Poland has accused Germany of being to blame for their worsening relations
Andrzej Przyłębski said it was important for Poland and Germany to have good relations, but that the war of words between the pair began with Germany.
However the envoy said he is grateful for Berlin’s help in joining NATO and the European Union (EU).
He said: “We always found ourselves belonging to the core of Europe.
“That is why I regret that relations have deteriorated in recent times. The fault lies on the German side in my opinion.”
Poland has repeatedly said that the EU needs reforms
The fault lies on the German side in my opinion
The ambassador said that Poland has become a “more difficult partner” to Germany after it elected its new government because the country has become more demanding and no longer wishes to be treated like “a small fellow player”.
He said employees in Poland are better trained and work more than 2,000 hours a year, whereas Germans work 500 hours less.
Mr Przyłębski said that he thought that other EU countries and Brussels are bowing down to the will of Germany regarding the dispute with Poland.
The Poland ambassador said the President of the European Council, Donald Tusk, has been “too passive” regarding the Brexit crisis.
He said: “Tusk is too much of a euro-enthusiast when it comes to the problems that have arisen in Greece or Hungary.
“And for us in Poland, the questions now is how much are we and the other Visegrad countries or the Baltic States are taken into account in the necessary EU reform.”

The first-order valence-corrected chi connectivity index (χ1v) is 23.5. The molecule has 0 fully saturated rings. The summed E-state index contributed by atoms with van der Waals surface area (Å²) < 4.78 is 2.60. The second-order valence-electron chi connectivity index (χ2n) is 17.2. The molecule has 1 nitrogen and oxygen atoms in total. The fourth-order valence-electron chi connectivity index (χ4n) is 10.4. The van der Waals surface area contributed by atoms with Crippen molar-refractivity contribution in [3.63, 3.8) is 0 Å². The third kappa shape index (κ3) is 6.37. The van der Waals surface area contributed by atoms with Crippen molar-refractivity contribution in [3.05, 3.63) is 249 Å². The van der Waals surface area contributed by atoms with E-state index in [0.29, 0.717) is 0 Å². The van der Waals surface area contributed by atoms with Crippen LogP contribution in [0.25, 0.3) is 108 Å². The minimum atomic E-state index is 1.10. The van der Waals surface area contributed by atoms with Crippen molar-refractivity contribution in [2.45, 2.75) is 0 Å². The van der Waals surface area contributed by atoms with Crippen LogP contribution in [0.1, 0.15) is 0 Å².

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French President Francois Hollande speaks with German Chancellor Angela Merkel on the second day of a European Summit at the Europa Building at the EU headquarters in Brussels
The ambassador said that the majority of Poles are not happy with the judiciary, which he describes as “unjust and formalistic”.
He said that Poland relies on Christian values that are currently not reflected in the debate on an EU constitution.
Poland has repeatedly said the EU needs reforms.
The envoy accused Tusk of being too "passive" when it comes to Brexit negotiations
In 2016, Germany and Poland celebrated the 25th anniversary of the signing of the German-Polish Treaty on Good-Neighbourliness, Friendship and Cooperation.
The countries’ economies are closely interlinked and Germany is Poland’s most important trading partner.
In February when chancellor Angela Merkel visited Warsaw, she said that both Poland and Germany favour stronger security at EU borders, while saying she was “cautious about demands for EU treaty change”.
Mrs Merkel also warned against “exclusive clubs within the EU”.